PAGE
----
When a Conversation With a Homeless Man Saved My Life
Everyone else was asleep when I drove away from home that morning. I begged through weary tears, “Please, God, just take me. I’m no good to them, to anyone.” No child should be raised by someone like me, I thought. No husband should have to deal with my neediness and negativity. They will be better off without me.
I hungered for it to be over, but I worried my plan to take several bottles of over-the-counter sleeping pills in a rented room would be one more thing I couldn’t do right. I didn’t want to live only to face what I thought would be a new source of shame, guilt and despair.
When I could no longer see through my own tears, I pulled over. I parked next to a homeless man settled on the curb. He blessed all who passed, hoping for spare change. I had nothing to give. My family was living on credit cards.
As I sat and wept, I heard, “Hey dear, are you OK?”
“No,” I mumbled to myself, crying even harder, not wanting him to hear. The last thing I needed was to be judged by one more person.
“Come, sit down here.” He waved his calloused hand at me and patted the curb next to him.
I hadn’t slept more than two hours a night in weeks. Every thought in my head was filled with hatred, rage or despair. I’d told no one, not even my husband.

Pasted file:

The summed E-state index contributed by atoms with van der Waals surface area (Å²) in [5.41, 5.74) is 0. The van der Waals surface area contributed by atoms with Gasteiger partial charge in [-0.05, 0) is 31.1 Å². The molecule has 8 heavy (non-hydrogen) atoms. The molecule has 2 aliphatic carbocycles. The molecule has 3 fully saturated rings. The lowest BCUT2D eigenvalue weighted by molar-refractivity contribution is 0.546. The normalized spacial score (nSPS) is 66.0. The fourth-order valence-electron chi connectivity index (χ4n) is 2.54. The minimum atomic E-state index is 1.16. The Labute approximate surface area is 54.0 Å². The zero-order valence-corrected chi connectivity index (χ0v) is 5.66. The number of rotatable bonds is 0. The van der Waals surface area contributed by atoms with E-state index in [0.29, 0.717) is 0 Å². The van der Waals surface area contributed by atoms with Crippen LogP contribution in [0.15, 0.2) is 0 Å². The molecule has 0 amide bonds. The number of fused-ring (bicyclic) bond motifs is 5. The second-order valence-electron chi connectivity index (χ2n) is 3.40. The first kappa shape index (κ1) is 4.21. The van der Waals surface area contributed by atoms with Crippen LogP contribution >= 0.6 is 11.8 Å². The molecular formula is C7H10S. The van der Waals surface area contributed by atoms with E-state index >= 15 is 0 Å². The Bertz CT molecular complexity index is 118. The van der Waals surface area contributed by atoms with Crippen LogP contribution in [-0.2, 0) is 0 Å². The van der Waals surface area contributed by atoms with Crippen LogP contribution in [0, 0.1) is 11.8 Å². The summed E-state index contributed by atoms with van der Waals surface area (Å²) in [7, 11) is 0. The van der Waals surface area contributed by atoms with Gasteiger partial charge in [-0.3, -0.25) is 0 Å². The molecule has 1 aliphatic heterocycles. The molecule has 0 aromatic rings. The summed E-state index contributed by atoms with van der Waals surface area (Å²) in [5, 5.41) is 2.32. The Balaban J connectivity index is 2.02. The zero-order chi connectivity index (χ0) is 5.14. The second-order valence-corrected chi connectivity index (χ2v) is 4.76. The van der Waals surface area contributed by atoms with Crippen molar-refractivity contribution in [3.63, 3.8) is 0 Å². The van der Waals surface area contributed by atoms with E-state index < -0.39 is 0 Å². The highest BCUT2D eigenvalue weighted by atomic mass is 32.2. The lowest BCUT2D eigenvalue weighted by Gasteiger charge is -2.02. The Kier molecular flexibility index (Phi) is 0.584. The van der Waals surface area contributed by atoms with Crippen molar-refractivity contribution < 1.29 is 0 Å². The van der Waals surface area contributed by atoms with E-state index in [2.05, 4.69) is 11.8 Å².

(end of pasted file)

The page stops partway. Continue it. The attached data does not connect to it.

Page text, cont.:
“Come talk to me, sister. It’s going to be OK,” the homeless man said.
I wanted to ignore him, but he seemed to be speaking to the only place left in me that wasn’t closed.
I opened the door slowly and tried to control my tears, but was in too many pieces to pull myself together. Self-conscious to be so undone in public, I thought maybe I’d take a walk, but felt dizzy, so I lowered myself to the ground.
“I’m so glad you sat down with me. What’s wrong?”
Everything I thought to say was swept up in a whirlwind of inadequacy and shame. In response to my silence, he sat quietly with me, gazing into the distance as I stared at the ground.
“Sister, I know you are hurting, but you must believe that whatever it is will pass,” he said.
I looked him right in the chin. I wanted to say, “When?” But instead, more tears.
“It will. If you don’t give up,” he insisted.
If I don’t give up. How could he have known?
His conviction was tracing a path in me that had long been overgrown. He must have sensed this, as he forged ahead, speaking of my enduring strength, my ability to inspire people as a teacher and my good fortune to love and be loved. All things I knew, but had forgotten.
There we sat, two strangers on a curb, for a long time, until I mustered the strength to go home. When I got there, my 2-year-old jumped into my arms squealing “Mommy!” My husband, wearing an apron and making breakfast, asked, “Where have you been?”
“I’ve been… away.” I said, before going to lie down for a long nap.
Despite several visits to the curb on the way to see my new therapist each week, I never again saw the kind homeless man. It didn’t happen overnight, or without a lot of work, but he was right — it did pass.
Follow this journey on Pryvate Parts.
If you or someone you know needs help, please visit the National Suicide Prevention Lifeline. You can also reach the Crisis Text Line by texting “START” to 741-741. Head here for a list of crisis centers around the world.
The Crisis Text Line is looking for volunteers! If you’re interesting in becoming a Crisis Counselor, you can learn more information here.
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